While teaching Canada’s elites at the prestigious St. George’s School in Vancouver, Jeff McCarrell had little idea his life would eventually lead him to some of Canada’s most marginalized people.
McCarrell’s role as a teacher cultivated the inner capacity to build relationships. “Education isn’t a transfer of data,” he observes, “the purpose of education is bringing people together to know their Lord.”
After stints at other acclaimed schools, McCarrell finally left his teaching post in 1999 to work with Dixon Ministries in a shared effort to help settle refugees in Etobicoke, Ontario.
“The whole world lives in Etobicoke,” says McCarrell. “I envision the church encompassing all these people and loving one another, carrying the burdens of another, and sharing the good news of Christ,” he said.
For the past 20 years, Dixon Ministries has worked directly with refugees from Afghanistan, Pakistan, Somalia, Sri Lanka and beyond, sponsoring hundreds and teaching English to thousands of elementary and high school kids.
“My ministry is to stimulate people to do what God has called them to do,” says McCarrell. “I simply teach, try to give an example, and help people in their vision of what can be done,” he said.
Currently, Dixon Ministries is preparing the ground for a great influx of Somali people. “The church is expanding in the Islamic world,” says McCarrell. “I can hardly wait till [the Somalis] become a part of the church, because they’ll fit in beautifully,” he said.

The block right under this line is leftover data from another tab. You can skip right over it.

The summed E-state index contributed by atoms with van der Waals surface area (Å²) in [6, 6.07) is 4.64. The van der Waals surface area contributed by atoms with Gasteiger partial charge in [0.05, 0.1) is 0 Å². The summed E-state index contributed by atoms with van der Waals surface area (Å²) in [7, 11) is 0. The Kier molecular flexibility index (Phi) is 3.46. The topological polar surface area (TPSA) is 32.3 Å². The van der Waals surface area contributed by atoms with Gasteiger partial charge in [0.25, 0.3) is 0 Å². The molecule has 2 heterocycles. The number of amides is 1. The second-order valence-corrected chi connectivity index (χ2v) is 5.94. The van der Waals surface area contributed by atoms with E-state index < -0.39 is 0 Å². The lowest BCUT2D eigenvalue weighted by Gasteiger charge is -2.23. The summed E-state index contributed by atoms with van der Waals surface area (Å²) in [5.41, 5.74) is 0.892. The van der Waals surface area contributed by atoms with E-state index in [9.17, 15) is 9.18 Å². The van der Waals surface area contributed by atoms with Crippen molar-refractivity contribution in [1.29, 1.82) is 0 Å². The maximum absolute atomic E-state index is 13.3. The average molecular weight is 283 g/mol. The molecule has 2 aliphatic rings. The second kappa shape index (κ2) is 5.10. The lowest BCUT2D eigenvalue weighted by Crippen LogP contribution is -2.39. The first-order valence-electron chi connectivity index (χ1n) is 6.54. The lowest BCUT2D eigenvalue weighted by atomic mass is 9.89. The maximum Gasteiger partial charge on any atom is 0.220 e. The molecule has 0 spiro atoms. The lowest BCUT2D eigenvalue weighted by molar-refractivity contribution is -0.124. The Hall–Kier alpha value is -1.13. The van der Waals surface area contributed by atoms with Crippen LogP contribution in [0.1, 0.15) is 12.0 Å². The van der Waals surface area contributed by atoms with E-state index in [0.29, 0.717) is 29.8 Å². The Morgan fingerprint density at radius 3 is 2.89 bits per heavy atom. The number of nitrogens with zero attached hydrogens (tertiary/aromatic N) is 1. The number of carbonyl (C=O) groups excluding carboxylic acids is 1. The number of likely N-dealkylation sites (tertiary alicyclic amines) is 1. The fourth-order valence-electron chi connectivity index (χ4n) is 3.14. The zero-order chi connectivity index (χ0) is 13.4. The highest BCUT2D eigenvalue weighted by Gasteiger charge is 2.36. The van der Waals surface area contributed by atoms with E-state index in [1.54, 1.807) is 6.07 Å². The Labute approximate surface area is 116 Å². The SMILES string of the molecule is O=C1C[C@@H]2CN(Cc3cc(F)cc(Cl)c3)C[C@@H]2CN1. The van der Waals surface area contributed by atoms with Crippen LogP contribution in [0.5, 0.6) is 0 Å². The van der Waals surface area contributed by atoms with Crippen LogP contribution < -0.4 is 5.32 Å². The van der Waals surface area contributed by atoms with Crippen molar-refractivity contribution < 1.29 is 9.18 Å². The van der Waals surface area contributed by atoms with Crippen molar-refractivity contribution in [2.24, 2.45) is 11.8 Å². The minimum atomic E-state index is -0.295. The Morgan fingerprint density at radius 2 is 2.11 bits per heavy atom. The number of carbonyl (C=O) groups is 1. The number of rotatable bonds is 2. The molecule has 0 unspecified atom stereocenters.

The job doesn’t end when he goes home. Over the last 14 years, McCarrell along with two other roommates have been renting a house to offer up space to refugees.
Earlier this summer, McCarrell won the Diamond Jubilee Medal for his continuing service to Canadian newcomers. Even still, he remained self-effacing: “I’m receiving [this medal] on behalf of all the work that many Christians have done over the years in receiving the stranger in our midst.”
“God has a heart for the person who is vulnerable, contrite, and lowly,” McCarrell continues, “and the church has got to keep the same heart.”
Article and Photo: Lia Kim, CBOQ Communications Intern